Senomyx granted US patent for bitter blockers
The California-based company received FEMA GRAS notification (generally recognized as safe status from the Flavor Extract Manufacturers Association) in October for the bitter blockers, S6821 and S7958. The patent covers the composition of the ingredients, as well as their use in food and beverage formulations, supplements, oral care and certain pharmaceutical products.
In foods and beverages, the ingredients are intended to mask bitter notes associated with rebaudioside A, the stevia extract most commonly used in stevia-based sweeteners, or to mitigate bitter notes associated with soy and whey proteins, menthol, caffeine and cocoa.
Senomyx CEO Kent Snyder said: “The broad scope of our new patent underscores the wide-ranging market opportunity for Senomyx’s bitter blockers. These novel flavor ingredients can meet manufacturers’ needs by enabling a significant reduction in bitterness without altering other product properties. Senomyx’s bitter blockers could also allow manufacturers to forgo the use of masking agents or sweeteners to counter unwanted bitter tastes, which may provide both cost-of-goods and nutritional benefits.”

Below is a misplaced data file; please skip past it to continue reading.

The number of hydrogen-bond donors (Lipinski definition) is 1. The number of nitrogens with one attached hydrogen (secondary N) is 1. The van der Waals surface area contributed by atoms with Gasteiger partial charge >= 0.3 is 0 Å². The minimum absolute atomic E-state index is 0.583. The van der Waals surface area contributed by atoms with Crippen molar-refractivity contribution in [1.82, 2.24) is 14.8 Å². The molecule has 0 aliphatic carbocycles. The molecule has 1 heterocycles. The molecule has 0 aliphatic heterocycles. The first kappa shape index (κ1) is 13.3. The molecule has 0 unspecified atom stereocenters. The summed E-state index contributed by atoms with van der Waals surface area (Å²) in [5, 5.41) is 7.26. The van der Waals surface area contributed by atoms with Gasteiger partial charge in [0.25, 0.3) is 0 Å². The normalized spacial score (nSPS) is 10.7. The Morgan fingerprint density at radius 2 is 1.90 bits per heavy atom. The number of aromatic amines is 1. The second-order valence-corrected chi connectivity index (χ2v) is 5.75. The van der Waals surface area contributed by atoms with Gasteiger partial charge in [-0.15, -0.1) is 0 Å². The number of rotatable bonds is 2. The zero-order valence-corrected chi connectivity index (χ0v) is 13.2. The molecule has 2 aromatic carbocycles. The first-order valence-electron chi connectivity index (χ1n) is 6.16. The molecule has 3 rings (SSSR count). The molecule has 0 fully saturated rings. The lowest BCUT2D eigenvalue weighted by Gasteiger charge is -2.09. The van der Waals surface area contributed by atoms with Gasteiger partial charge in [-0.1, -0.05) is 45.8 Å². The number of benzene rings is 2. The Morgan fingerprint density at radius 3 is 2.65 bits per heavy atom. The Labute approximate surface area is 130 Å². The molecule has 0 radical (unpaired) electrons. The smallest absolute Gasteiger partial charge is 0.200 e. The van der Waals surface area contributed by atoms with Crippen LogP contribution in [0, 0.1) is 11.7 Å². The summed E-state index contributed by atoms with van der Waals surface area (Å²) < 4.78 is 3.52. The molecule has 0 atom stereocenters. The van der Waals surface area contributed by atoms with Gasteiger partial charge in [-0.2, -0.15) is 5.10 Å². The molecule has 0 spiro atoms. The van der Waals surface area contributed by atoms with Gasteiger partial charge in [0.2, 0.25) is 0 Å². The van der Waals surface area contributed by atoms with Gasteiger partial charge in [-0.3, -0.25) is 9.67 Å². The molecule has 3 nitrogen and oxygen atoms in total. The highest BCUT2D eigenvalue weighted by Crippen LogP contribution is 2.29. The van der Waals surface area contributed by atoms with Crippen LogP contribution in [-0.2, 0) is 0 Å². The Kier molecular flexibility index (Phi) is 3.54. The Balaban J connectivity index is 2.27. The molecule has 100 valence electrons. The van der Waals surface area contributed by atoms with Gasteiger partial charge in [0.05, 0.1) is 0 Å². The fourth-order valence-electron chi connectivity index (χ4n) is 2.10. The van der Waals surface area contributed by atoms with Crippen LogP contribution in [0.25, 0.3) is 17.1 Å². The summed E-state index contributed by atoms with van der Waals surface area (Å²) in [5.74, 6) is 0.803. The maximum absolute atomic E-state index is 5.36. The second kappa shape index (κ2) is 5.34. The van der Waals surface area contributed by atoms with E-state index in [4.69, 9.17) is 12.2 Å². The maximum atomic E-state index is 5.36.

Snyder added that the S6821 bitter blocker is currently being evaluated by companies that collaborate with Senomyx to assess its potential for commercialization, and has also attracted attention from prospective new partners.
Senior vice president and chief scientific officer at Senomyx Don Karanewsky said: “It is especially beneficial for the company to be granted composition-of-matter claims, which corroborate the novelty of our flavor ingredients and provide the broadest patent coverage.”
As of May 10, Senomyx was the owner or exclusive licensee of 247 patents relating to its proprietary technologies for discovering novel flavor ingredients, as well as composition and usage claims for flavors and flavor modulators. In 2010, the company added 50 new patents to its portfolio, and just last month, it was granted a US patent for sucralose enhancer S2383, which it says can be used to cut the amount of sucralose in products by up to 75 percent.